Protocol Nr. 1076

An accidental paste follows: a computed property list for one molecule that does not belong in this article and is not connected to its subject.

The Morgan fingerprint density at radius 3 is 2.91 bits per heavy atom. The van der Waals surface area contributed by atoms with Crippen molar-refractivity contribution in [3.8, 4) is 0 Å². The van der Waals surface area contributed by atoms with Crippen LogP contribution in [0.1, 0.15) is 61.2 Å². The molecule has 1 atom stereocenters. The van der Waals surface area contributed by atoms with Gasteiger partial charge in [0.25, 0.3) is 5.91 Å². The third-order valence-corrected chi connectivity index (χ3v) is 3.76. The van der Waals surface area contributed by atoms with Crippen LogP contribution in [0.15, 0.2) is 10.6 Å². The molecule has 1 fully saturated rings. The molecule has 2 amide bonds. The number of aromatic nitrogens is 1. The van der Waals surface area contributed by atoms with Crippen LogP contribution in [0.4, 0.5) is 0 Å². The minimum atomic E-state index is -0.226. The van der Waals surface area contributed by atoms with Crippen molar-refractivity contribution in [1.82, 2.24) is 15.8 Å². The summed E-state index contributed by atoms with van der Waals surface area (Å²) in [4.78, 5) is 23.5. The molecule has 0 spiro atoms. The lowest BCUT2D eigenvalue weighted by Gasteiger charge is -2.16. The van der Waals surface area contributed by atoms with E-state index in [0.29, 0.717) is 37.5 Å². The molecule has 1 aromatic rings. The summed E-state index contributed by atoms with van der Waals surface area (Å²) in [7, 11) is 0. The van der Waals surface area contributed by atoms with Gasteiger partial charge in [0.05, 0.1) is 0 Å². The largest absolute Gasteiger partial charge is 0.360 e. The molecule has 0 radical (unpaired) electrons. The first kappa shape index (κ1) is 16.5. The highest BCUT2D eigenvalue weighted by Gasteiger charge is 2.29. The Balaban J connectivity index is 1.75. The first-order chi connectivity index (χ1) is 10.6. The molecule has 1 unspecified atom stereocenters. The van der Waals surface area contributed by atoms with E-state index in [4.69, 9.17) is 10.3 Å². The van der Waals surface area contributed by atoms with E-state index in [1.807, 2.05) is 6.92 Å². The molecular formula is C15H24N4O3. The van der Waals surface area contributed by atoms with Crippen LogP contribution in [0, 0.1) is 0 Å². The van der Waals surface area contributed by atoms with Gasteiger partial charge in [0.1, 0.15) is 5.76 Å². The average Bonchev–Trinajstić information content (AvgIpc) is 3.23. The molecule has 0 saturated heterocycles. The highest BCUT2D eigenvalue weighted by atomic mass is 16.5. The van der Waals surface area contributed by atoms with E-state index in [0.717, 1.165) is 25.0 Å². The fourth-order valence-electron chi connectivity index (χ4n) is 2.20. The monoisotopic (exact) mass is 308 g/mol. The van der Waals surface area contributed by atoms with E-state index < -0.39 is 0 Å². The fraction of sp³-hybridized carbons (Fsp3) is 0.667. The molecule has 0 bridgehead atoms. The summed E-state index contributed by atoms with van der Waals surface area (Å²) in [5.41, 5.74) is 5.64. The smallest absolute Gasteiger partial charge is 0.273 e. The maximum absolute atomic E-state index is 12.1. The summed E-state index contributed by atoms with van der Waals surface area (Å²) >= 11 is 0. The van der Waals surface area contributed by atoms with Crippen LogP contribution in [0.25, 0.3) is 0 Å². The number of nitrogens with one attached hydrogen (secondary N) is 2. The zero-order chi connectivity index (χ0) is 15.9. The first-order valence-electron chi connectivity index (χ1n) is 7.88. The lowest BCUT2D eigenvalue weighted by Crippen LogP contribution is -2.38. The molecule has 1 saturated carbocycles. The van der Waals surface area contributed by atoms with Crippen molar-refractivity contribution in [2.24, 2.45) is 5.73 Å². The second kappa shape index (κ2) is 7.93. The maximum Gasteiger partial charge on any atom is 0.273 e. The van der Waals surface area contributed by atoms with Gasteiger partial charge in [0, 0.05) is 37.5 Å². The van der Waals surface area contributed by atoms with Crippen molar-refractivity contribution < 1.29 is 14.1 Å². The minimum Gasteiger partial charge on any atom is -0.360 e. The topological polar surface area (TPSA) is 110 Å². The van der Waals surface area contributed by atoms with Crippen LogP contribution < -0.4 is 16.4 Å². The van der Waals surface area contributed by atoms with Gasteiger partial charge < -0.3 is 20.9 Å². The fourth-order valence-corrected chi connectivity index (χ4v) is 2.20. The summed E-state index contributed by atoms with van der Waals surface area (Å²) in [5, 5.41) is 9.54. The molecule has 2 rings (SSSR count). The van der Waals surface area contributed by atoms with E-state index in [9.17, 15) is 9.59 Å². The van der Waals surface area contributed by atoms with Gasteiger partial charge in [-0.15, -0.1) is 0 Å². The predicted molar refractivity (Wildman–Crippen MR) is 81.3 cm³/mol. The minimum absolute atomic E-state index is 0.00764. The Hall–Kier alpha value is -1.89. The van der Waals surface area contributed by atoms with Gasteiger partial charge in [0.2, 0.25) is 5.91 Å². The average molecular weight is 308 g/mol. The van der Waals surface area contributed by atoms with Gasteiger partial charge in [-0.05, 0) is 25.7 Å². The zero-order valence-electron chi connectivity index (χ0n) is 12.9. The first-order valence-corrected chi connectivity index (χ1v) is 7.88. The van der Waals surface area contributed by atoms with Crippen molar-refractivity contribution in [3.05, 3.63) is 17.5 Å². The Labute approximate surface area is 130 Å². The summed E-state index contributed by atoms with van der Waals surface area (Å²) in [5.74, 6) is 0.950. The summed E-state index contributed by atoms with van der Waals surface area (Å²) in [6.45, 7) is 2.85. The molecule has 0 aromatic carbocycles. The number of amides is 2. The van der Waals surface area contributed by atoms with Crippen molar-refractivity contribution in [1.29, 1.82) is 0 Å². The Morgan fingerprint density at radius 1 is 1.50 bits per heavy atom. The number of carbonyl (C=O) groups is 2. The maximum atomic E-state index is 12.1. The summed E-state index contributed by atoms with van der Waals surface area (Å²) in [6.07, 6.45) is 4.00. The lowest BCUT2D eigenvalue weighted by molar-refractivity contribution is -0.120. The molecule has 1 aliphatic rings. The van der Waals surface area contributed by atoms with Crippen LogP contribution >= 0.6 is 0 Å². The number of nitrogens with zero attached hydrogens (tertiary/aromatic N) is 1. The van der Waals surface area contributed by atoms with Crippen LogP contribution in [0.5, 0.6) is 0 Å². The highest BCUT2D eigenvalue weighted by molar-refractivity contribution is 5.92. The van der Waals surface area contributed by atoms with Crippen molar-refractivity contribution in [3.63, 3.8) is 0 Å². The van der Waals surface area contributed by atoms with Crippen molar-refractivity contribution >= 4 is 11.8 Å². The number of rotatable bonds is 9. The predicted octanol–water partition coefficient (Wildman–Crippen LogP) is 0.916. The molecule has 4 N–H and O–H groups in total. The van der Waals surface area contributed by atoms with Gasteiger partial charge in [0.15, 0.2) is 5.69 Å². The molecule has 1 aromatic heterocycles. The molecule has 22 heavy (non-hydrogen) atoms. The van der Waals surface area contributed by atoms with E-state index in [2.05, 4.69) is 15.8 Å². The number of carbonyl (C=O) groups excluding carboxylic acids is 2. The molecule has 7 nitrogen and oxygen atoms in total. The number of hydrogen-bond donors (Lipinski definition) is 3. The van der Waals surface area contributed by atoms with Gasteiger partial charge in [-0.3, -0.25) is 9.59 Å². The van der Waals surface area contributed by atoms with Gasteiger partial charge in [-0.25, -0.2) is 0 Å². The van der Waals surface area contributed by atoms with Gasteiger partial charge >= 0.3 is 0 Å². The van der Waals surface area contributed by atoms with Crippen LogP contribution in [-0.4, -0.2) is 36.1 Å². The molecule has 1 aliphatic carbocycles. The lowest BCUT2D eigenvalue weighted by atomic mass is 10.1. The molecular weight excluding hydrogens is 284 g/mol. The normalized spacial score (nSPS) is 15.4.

The person in question has given us the following information: I lived in Huszt with my father, who was a cellar master in a wine cellar. My mother died already three years ago. They jammed us in freight cars in the ghetto of Huszt, 75 people in a car – and deported us to Auschwitz. As soon as we arrived they separated us from each other. I remained with my elder sister and my stepmother. They took us into the baths, where they seized the few belongings we still had, cut our hair off, shaved our bodies, and gave us ragged clothes without any underwear. I was sent into Camp C, block 16. Our provision was grass soup that was made of pebbles, pieces of wood and coal. Roll call started already early in the morning and was repeated several times during the day. We were beaten for all possible and impossible reasons. If a woman called Grese came we had to stay on our knees sometimes even for eight hours. 14-15 of us slept on a bunk. The block had no roof. Rain fell in and we were cold. New transports kept coming and we were not allowed to leave the hut when they arrived. If someone went out all the same the SS would catch her and beat her up so badly that blood would pour from her nose and mouth. We starved a lot since we had no chance to steal. We could not even keep a sack for the bread, and if someone did sew one for herself out of rags they would seize it. One morning the Aufseherin came to select people for a transport. Eighty of us were selected; she let brothers and sisters stay together. We travelled to Reichenbach by a personal car. At the station we got bread, margarine and sausage. We arrived in the camp by night, and we lay down on the berths, which still had no straw mattresses. Roll call was at six o’clock in the morning. We got soup and bread, and everyone got porcelain bowls, cups, plates and also cutlery. We received good rations: each of us got one quarter of a loaf of bread, and there was also some kind of Zulag every day, and twice a day soup. We also got the provisions of civilians in the factory where we worked. Masters were good to us, and did not beat us. There was also a radio in the factory and we could listen to it, too. At 9:30 there was a half an hour break for a mid- morning snack, and lunch break finished at 10:30. The manager always checked whether we got proper food. Things were also clean. We changed dresses every week. We got soap, washing powder, and once a week we could have a warm bath in the factory. In February, heavy air raids started. The factory was bombed to pieces. Casualties were numerous, but only the Germans were hit. Thanks to some miraculous luck, no Jews were hurt at all. The Germans of course watched us with some superstitious awe and envy. They took us to Parschnitz. We walked for five days in February. The snow was deep, and we climbed high mountains. We felt a terrible hunger as we got only some bread for the journey but nothing else. We arrived in a dirty camp where rations were awful: they cooked only potato peels for us and gave us one eighth of a loaf of bread. We dug trenches for 5 weeks. There was a Serbian SS-man who kept encouraging us that it would not last for long, we only had to survive a few more weeks. He kept telling us to work slowly and speed up only when the master was coming. Unfortunately, the Aufsehers were replaced so it was not always him who watched us. Some of the Aufsehers would beat us with their rifle butts if they were in the mood. One day Dr Mengele appeared. When we noticed him we got incredibly scared, and believed we had to die for certain. He did indeed select people but it was quite a light one, only a few of us were selected. We went to Krazau. We travelled in open wagons for three days. Rain and snow fell in. A very nasty Kommandoführer received us, who beat us a lot. We got proper rations, there was soup also in the morning, and one sixth of a loaf of bread. On Sundays, we always had good lunches with peas and potatoes. The manager of the factory made sure also here that they cooked for us in a proper manner. No one stole anything. Many French prisoners of war were kept here, and they were very kind and good to us. They encouraged us that it would not last more than a few days. We received packs from the Red Cross with lump sugar, cheese and anchovy paste. Once, girls returned from the factory with the news that the French had told them that we did not need to work any longer. Hence, when the Kommandoführer ordered “Antreten” for the night shift, the girls of the shift did not want to leave. He beat them with a rubber belt. Nevertheless, the next shift was indeed sent back, and they were told that we did not have to work any more. It was on the 6th of April. The SS came on the 8th in the morning, and wanted to blow up the camp. We did not go to work; the camp was already closed, and only the French guarded it so that no one could approach it. The manager of the factory came to give us a talk. He said he was always pleased with us, and now he asked us to remain disciplined until the last minutes. That was how we were waiting for the liberation, and the Russians in fact arrived on the 9th of April.